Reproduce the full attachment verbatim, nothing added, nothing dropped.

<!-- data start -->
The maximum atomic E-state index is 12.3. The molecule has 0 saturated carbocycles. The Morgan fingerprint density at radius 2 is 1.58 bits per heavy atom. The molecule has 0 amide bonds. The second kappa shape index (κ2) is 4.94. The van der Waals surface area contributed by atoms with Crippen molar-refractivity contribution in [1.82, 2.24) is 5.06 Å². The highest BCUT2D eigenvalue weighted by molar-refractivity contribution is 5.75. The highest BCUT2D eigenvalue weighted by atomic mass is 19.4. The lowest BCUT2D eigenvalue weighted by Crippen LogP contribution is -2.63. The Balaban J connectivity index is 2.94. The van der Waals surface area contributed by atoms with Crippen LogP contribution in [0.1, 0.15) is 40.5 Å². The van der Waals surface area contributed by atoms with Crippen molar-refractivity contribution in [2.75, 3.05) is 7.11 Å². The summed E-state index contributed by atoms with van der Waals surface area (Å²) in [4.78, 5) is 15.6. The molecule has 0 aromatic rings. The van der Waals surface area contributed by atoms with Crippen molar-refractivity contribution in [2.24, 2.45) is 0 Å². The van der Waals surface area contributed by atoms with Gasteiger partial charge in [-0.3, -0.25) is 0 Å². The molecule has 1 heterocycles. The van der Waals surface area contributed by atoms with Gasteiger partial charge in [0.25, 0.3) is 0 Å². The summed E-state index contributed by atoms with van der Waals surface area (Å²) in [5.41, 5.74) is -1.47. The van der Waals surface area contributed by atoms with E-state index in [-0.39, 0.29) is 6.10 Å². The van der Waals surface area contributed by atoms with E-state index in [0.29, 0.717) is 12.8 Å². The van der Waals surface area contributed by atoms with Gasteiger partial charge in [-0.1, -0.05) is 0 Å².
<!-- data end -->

The maximum atomic E-state index is 12.3. The molecule has 0 saturated carbocycles. The Morgan fingerprint density at radius 2 is 1.58 bits per heavy atom. The molecule has 0 amide bonds. The second kappa shape index (κ2) is 4.94. The van der Waals surface area contributed by atoms with Crippen molar-refractivity contribution in [1.82, 2.24) is 5.06 Å². The highest BCUT2D eigenvalue weighted by molar-refractivity contribution is 5.75. The highest BCUT2D eigenvalue weighted by atomic mass is 19.4. The lowest BCUT2D eigenvalue weighted by Crippen LogP contribution is -2.63. The Balaban J connectivity index is 2.94. The van der Waals surface area contributed by atoms with Crippen LogP contribution in [0.1, 0.15) is 40.5 Å². The van der Waals surface area contributed by atoms with Crippen molar-refractivity contribution in [2.75, 3.05) is 7.11 Å². The summed E-state index contributed by atoms with van der Waals surface area (Å²) in [4.78, 5) is 15.6. The molecule has 0 aromatic rings. The van der Waals surface area contributed by atoms with Crippen molar-refractivity contribution in [2.24, 2.45) is 0 Å². The van der Waals surface area contributed by atoms with Gasteiger partial charge in [-0.3, -0.25) is 0 Å². The molecule has 1 heterocycles. The van der Waals surface area contributed by atoms with Gasteiger partial charge in [0.25, 0.3) is 0 Å². The summed E-state index contributed by atoms with van der Waals surface area (Å²) in [5.41, 5.74) is -1.47. The van der Waals surface area contributed by atoms with E-state index in [-0.39, 0.29) is 6.10 Å². The van der Waals surface area contributed by atoms with E-state index in [0.29, 0.717) is 12.8 Å². The van der Waals surface area contributed by atoms with Gasteiger partial charge in [-0.1, -0.05) is 0 Å².